By Sheena Vaidyanathan

The third grade class is busy working in the computer lab when the teacher reminds everyone to save their files.

“Save or Save As?” someone asks.

No one has ever explained the difference to these students and no one will have the time to explain it. With a frown on their faces, students tentatively enter file names, agonizing on simple things like, “Is there an upper case in the name, how about the space, and did I check the folder?”

Young computer users vary in their file-saving styles. A few panic with the saving process; something can go wrong and a teacher should personally check the file names before they click Save. These students worry that their project may disappear in a world of files, folders and servers.

Another kind of student completely trusts in the magic of computers. They click Exit, hit Okay on the Save dialog box and leave happily. Some of these students then wonder why they cannot find their files; they accuse the computer of eating up the work they saved.They wonder why their file has to be found by a desperate computer teacher and is titled ‘Untitled’ and is sitting in an unknown folder. In most cases, students do not know what happens in the strange underworld of computer files. They just hope their work will be found again when needed.

Dealing with files is usually learned in the process of working with the application that matters – Word, iMovie, Photoshop for example. Most adults have worked long enough with files that they can save, backup, rename, import, export, upload, download, search and organize files without fear. They know that occasionally one must check file types, dates or file sizes. The third grader has to master this while also learning how to write a book report. No one will give them a lesson on computer file management. No one will tell them the reason for the Save As option or what is behind those strange steps they do to connect to the school file server. Perhaps they wonder what is this thing called a server anyway? Should we give our grade school students a lesson on how computer file systems?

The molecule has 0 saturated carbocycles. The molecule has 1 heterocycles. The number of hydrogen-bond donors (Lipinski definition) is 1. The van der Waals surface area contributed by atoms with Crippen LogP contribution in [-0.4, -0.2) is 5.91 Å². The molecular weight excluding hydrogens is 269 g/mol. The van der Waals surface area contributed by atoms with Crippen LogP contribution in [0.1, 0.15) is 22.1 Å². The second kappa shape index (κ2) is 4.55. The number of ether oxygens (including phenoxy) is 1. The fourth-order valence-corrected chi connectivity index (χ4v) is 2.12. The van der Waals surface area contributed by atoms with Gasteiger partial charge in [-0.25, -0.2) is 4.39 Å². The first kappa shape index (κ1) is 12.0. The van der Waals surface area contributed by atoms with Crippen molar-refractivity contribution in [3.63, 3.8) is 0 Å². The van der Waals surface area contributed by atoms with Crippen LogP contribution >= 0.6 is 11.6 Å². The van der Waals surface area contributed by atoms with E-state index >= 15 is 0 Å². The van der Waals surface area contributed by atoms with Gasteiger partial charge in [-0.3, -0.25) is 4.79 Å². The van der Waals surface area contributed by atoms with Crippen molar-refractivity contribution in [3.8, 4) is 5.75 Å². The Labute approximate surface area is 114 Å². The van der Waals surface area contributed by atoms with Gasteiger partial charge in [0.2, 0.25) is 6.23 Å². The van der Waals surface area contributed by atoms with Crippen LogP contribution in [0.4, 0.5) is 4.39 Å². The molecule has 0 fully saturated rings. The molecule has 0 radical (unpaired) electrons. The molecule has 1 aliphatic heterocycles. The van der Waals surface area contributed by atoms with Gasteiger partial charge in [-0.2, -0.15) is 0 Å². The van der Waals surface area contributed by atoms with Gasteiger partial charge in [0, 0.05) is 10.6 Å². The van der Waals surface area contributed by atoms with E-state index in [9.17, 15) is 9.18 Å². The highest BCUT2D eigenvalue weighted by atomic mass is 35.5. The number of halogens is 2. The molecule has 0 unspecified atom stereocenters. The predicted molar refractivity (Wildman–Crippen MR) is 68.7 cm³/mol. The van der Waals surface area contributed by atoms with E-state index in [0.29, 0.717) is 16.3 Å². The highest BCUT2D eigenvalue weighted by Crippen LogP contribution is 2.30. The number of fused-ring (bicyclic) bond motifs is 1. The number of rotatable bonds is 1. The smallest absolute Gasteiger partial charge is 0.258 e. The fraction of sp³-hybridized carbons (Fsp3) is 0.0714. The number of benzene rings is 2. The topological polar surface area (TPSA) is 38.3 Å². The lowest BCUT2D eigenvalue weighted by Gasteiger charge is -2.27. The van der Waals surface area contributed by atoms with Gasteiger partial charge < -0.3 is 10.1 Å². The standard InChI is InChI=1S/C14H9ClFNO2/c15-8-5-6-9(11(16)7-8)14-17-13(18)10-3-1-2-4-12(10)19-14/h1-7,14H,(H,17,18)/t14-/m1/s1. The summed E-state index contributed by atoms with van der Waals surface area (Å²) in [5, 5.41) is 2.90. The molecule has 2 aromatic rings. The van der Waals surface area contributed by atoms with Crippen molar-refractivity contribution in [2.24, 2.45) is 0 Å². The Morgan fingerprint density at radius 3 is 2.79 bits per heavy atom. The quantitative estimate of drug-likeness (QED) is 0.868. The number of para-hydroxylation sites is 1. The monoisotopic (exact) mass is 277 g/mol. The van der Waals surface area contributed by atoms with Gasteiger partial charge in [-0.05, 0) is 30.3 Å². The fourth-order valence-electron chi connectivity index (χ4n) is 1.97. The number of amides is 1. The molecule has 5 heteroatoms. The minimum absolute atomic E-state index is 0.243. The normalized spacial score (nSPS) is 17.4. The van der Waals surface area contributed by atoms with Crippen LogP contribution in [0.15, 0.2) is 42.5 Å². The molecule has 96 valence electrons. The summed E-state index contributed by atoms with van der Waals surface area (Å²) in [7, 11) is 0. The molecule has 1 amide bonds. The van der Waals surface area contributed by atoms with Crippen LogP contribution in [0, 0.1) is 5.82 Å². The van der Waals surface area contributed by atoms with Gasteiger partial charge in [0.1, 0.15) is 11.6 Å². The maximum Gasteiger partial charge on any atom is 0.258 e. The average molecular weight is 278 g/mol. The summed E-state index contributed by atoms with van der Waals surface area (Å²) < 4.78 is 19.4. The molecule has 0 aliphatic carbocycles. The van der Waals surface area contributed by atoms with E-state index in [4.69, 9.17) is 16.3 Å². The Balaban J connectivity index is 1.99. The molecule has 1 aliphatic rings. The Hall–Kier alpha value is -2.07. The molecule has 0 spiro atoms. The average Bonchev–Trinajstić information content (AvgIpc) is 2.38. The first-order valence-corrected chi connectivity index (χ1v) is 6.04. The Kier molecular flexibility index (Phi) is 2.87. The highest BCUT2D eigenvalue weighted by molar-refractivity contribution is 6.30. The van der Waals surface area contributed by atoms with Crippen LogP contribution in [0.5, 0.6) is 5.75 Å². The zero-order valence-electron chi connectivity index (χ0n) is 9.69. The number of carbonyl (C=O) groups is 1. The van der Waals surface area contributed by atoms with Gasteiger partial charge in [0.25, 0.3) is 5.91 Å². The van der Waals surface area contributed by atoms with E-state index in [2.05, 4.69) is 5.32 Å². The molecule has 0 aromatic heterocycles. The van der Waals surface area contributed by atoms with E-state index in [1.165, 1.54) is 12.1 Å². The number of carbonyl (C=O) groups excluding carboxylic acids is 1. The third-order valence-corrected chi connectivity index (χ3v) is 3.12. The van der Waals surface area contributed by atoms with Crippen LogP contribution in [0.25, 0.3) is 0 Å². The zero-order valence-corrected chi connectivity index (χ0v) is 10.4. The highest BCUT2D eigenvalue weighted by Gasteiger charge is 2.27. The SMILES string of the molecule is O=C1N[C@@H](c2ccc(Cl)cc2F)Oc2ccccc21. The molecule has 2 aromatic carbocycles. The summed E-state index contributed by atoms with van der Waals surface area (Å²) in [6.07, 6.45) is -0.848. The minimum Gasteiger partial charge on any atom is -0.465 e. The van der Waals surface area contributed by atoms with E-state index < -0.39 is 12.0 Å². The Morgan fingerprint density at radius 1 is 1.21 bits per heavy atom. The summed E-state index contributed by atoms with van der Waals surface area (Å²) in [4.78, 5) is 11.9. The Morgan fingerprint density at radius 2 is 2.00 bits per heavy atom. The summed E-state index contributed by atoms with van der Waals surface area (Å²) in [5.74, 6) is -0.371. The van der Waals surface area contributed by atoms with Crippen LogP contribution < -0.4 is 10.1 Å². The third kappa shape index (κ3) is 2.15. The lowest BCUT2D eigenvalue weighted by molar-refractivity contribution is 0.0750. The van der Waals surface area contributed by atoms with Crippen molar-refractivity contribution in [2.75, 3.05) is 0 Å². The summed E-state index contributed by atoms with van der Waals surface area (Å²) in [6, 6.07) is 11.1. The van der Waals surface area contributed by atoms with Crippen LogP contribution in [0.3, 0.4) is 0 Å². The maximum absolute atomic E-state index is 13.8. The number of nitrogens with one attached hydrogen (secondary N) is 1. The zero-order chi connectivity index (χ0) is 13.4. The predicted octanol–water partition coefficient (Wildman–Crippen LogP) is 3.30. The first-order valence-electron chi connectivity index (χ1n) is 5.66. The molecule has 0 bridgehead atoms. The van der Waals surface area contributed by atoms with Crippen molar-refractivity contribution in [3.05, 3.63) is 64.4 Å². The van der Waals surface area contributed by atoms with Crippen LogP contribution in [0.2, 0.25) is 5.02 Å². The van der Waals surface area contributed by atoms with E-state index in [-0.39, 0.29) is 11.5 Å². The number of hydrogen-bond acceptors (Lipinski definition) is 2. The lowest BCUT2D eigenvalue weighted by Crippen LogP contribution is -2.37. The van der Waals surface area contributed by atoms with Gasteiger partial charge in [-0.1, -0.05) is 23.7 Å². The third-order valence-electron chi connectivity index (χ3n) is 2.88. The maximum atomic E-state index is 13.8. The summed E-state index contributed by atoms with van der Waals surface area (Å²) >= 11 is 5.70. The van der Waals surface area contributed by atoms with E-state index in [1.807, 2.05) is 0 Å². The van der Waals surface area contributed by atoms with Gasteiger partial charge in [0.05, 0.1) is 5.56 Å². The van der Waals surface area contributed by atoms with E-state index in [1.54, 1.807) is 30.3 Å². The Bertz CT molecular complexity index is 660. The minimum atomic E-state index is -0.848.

Software has been evolving to keep the ugly file system hidden from the user. Apple took away the ‘Save As’ option in OS X Lion, hoping to make at least that question disappear. Students are using GoogleDocs at schools, so teachers can focus on the writing assignment instead of the file saving and finding problem. Why would we ever need to teach anyone about files? Can we just confidently rely on the Cloud to AutoSave all the time? Will an average user ever want to use a non-Cloud application and save an old style computer file?

At a time when education technology is getting a lot of attention, there is no class time allocated to technology education. While school science classes ensure that everyone knows a little about atoms, planets and dinosaurs, there are no lessons on the working of a computer. Some argue that software experts should keep this hidden; we need teach this only to the computer science students.

However, just as we need to know about animal cells, it is vital to understand a little about computers. In today’s world, one may argue that this is more important than learning about rock formations. Basic concepts on operating systems like file management should be introduced in grade school. These young students will find a lesson on how computers work as fascinating as one on electricity. It will help them appreciate the magic behind the computers they use everyday. Maybe they should have a chance to know – ‘Is it Save or Save As’?

Sheena Vaidyanathan teaches 3D design and computer programming to students in the Los Altos School District in California.
  • Amanda

    I agree. Every student should learn how to manage their files and the basics of how computers work. Once you realize what’s happening behind the scenes, you usually have a lot more patience with your computer. I designed and taught a digital literacy class which taught 6,7 and 8th graders computer basics, (ie what is an operating sytem?) file management and basic application use and then branched out into internet research, information literacy and Scratch computer programming.

    • Are the lessons for the digital literacy course you designed available to the public?

      • Amanda Urbanczyk Parashar

        The lessons aren’t really publicly available, but if you want to DM me on Twitter (I just followed you – umandy10) or follow on Google+ I can figure out a way to get some to you!

  • Guest

    Just assign the Drive and Folder that is used for saving files. We have used this for decades. Teach the teachers how to do that or hire a system’s person.

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  • I agree computers in the class room is extremely beneficial for kids learning. This is a great article and I support this article. I’m in the technology sector selling software hardware products at http://vellicore.com/ I will go above and beyond to help get more useful tools in schools across the country.

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